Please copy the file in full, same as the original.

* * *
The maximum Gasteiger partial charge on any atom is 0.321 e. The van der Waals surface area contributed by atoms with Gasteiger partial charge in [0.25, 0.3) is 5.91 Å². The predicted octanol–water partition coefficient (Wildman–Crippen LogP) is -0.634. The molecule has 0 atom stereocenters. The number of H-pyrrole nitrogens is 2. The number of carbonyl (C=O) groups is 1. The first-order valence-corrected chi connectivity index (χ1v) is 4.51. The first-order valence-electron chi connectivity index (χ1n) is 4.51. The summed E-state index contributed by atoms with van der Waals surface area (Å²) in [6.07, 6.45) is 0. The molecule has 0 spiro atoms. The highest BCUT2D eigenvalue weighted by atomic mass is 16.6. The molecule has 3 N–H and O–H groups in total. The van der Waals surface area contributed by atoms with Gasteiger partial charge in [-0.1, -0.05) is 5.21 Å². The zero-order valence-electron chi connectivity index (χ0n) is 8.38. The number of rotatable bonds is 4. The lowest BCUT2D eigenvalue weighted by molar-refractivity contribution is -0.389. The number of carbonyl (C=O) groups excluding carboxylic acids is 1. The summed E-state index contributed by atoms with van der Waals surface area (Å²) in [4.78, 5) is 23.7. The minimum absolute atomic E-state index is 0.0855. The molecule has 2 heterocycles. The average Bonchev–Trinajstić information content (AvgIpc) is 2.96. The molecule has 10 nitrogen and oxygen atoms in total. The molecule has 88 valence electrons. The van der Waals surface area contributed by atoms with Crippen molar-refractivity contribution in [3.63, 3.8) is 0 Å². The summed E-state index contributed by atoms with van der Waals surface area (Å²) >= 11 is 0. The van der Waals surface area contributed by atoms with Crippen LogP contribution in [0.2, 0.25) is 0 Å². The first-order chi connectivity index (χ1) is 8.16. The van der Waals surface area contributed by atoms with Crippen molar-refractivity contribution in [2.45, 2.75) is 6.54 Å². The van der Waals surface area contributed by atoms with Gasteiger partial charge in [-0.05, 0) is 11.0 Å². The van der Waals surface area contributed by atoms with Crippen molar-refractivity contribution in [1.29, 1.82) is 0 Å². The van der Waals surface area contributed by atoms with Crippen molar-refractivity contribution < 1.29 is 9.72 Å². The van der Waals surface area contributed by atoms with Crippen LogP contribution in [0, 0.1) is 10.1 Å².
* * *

The maximum Gasteiger partial charge on any atom is 0.321 e. The van der Waals surface area contributed by atoms with Gasteiger partial charge in [0.25, 0.3) is 5.91 Å². The predicted octanol–water partition coefficient (Wildman–Crippen LogP) is -0.634. The molecule has 0 atom stereocenters. The number of H-pyrrole nitrogens is 2. The number of carbonyl (C=O) groups is 1. The first-order valence-corrected chi connectivity index (χ1v) is 4.51. The first-order valence-electron chi connectivity index (χ1n) is 4.51. The summed E-state index contributed by atoms with van der Waals surface area (Å²) in [6.07, 6.45) is 0. The molecule has 0 spiro atoms. The highest BCUT2D eigenvalue weighted by atomic mass is 16.6. The molecule has 3 N–H and O–H groups in total. The van der Waals surface area contributed by atoms with Gasteiger partial charge in [-0.1, -0.05) is 5.21 Å². The zero-order valence-electron chi connectivity index (χ0n) is 8.38. The number of rotatable bonds is 4. The lowest BCUT2D eigenvalue weighted by molar-refractivity contribution is -0.389. The number of carbonyl (C=O) groups excluding carboxylic acids is 1. The summed E-state index contributed by atoms with van der Waals surface area (Å²) in [4.78, 5) is 23.7. The minimum absolute atomic E-state index is 0.0855. The molecule has 2 heterocycles. The average Bonchev–Trinajstić information content (AvgIpc) is 2.96. The molecule has 10 nitrogen and oxygen atoms in total. The molecule has 88 valence electrons. The van der Waals surface area contributed by atoms with Crippen molar-refractivity contribution in [3.63, 3.8) is 0 Å². The summed E-state index contributed by atoms with van der Waals surface area (Å²) >= 11 is 0. The van der Waals surface area contributed by atoms with Crippen LogP contribution in [0.2, 0.25) is 0 Å². The first-order chi connectivity index (χ1) is 8.16. The van der Waals surface area contributed by atoms with Crippen molar-refractivity contribution in [2.45, 2.75) is 6.54 Å². The van der Waals surface area contributed by atoms with Gasteiger partial charge in [-0.05, 0) is 11.0 Å². The van der Waals surface area contributed by atoms with Crippen molar-refractivity contribution in [1.29, 1.82) is 0 Å². The van der Waals surface area contributed by atoms with Crippen molar-refractivity contribution < 1.29 is 9.72 Å². The van der Waals surface area contributed by atoms with Crippen LogP contribution in [0, 0.1) is 10.1 Å².